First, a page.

PhD case study - Open Design for Medical Products
Art and Design Research Centre
March – December 2012
Exploring the impact of the future of design, production and consumption in a Post Professional era
Involving users in the design of medical products appears to be ‘common sense’; the notion that an individual that lives with a particular condition has a unique insight into life with that condition appears self-evident. Certain élite design consultancies use sophisticated methods to capture and implement experience; but often this is focussed on the clinician or health professional. This practice is also not industry-wide, with recent papers even proposing frameworks and guidelines for how people can be more effectively included in the development process.
How might the people who have to use medical products be empowered to have a say in their development- to the point of identifying what should be investigated?
This PhD aims to answer some pressing questions with regards to this opportunity. The main question - Can open design be used in MDT design? Also has more sub-questions: Where might this method fit in the process of designing products, and how might it change the process altogether? These questions stem from the wider issues currently being asked in the open design movement- intellectual property for physical things, and the issues of copyright and patents are currently unanswered, and to a certain extent even untested. Medical product design currently relies upon this closed-off research and development. However, this radical change in practice is not without precedent; the big pharmaceutical industry, similarly relying on closed R&D is developing a more open development platform.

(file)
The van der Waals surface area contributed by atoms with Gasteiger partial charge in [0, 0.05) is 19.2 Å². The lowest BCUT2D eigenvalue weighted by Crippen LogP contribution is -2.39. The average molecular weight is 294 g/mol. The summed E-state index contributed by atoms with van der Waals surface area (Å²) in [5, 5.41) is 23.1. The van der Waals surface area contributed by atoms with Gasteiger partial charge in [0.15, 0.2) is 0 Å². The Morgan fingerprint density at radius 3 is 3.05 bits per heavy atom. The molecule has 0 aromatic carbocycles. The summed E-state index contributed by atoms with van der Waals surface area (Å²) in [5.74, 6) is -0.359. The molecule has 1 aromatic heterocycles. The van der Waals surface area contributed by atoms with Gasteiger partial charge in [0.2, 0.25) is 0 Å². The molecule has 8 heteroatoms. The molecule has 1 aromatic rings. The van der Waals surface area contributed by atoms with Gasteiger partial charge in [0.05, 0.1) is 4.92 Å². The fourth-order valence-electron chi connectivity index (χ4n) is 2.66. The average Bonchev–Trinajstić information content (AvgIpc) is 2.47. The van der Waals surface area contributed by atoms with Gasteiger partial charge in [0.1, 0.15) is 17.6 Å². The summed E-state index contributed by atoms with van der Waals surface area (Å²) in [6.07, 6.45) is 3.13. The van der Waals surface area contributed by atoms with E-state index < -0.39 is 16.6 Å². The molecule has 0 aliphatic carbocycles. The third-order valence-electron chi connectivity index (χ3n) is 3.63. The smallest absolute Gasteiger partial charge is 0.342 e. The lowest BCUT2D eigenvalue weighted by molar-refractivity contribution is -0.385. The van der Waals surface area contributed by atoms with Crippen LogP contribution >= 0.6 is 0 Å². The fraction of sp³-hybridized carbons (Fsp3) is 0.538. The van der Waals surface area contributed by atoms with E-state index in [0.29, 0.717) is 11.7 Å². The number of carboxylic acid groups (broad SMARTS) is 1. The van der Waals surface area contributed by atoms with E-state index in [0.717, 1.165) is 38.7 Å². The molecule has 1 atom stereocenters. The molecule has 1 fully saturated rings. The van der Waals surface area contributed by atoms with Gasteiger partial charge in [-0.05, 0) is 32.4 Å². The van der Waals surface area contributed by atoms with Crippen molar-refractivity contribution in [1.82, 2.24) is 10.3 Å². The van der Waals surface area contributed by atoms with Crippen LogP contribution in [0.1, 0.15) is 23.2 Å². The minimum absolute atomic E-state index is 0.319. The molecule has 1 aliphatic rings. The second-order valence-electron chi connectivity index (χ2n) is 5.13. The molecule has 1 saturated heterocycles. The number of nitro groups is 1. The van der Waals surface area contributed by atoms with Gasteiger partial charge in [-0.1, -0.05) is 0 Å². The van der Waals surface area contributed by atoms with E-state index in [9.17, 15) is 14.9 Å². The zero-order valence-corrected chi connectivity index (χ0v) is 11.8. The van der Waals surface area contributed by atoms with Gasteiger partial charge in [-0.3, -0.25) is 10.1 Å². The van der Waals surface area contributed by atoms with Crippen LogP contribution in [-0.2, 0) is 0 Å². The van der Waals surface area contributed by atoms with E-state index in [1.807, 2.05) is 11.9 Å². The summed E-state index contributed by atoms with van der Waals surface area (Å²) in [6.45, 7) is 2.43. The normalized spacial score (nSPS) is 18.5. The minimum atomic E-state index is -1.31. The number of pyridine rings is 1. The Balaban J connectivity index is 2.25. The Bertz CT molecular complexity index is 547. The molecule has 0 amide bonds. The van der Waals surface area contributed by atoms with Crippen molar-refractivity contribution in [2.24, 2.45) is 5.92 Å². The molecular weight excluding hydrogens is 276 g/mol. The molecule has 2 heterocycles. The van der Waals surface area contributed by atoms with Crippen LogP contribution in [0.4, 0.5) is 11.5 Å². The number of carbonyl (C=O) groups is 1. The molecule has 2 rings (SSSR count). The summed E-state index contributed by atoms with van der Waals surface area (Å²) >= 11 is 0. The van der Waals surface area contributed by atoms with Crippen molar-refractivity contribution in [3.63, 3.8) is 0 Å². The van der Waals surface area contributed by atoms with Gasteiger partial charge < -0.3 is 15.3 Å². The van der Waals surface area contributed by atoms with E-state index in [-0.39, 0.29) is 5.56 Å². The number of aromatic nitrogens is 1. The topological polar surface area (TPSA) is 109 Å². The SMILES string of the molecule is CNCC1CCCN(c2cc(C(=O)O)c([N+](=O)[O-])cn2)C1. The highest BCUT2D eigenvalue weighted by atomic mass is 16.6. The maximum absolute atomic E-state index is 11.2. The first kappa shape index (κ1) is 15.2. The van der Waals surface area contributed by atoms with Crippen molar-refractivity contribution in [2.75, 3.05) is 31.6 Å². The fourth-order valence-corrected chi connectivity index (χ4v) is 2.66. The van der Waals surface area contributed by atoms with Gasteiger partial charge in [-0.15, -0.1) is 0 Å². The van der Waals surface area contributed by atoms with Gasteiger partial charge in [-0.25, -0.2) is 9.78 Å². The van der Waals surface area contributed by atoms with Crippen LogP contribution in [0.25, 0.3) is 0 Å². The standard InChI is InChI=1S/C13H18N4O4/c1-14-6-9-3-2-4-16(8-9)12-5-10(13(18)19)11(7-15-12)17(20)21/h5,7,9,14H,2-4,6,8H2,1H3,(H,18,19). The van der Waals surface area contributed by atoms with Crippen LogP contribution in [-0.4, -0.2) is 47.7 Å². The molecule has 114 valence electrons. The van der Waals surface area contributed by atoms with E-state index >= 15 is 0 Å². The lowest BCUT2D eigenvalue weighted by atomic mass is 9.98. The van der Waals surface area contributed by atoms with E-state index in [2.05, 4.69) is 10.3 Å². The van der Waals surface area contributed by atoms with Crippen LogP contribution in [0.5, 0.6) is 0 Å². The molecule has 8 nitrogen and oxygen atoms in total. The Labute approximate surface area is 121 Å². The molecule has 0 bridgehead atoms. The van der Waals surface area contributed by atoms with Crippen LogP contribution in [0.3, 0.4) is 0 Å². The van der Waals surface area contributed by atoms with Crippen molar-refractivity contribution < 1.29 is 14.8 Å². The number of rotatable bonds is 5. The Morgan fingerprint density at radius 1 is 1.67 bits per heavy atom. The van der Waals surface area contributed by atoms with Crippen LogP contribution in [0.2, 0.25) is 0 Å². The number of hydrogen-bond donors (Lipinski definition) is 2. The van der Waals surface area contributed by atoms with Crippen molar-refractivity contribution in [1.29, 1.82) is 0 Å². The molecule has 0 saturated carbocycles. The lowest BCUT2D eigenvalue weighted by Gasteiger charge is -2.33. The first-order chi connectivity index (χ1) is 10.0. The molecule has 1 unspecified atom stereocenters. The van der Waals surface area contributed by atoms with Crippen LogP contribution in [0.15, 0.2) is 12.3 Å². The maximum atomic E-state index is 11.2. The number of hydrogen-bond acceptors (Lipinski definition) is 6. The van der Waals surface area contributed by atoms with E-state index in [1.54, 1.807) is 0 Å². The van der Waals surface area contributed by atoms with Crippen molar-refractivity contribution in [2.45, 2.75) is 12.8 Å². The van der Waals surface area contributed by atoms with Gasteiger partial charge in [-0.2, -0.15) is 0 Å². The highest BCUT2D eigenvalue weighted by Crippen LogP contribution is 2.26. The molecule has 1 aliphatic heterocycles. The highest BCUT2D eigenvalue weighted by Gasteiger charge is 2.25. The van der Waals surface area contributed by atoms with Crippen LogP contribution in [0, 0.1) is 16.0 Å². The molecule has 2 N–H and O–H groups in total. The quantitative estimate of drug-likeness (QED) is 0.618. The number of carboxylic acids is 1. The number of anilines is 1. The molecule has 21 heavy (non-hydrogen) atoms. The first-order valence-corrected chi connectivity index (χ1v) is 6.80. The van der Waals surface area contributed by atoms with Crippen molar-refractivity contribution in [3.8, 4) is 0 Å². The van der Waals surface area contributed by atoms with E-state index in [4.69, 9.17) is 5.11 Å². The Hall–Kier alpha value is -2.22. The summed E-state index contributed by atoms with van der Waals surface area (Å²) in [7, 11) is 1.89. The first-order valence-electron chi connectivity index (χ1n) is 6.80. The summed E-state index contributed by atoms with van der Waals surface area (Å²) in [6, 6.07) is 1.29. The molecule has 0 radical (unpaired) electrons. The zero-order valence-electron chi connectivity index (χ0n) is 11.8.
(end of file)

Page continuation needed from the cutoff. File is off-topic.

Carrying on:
In order to best answer this question, this research is based on an Action Research methodology, using participatory design projects within themed case studies to engage people with a stake in a particular medical product design field (e.g. people with a chronic medical condition) to use open design in this new and unproved arena.
The first such case study seeks to answer some of these big questions by building a small community of people with Cystic Fibrosis, who can engage in open design via a bespoke social network – known as AIR. The people who participate are not limited by physical location, and are empowered to participate in an open design project. This first case study is currently ongoing, and will be presented at the doctoral consortium for the Participatory Design Conference (PDC) 2012.
Please click here to learn more about AIR.
You can also visit the User-centred Healthcare Design website here.
Matt Dexter - Research Associate
Professor Paul Atkinson - Professor of Design & Design History
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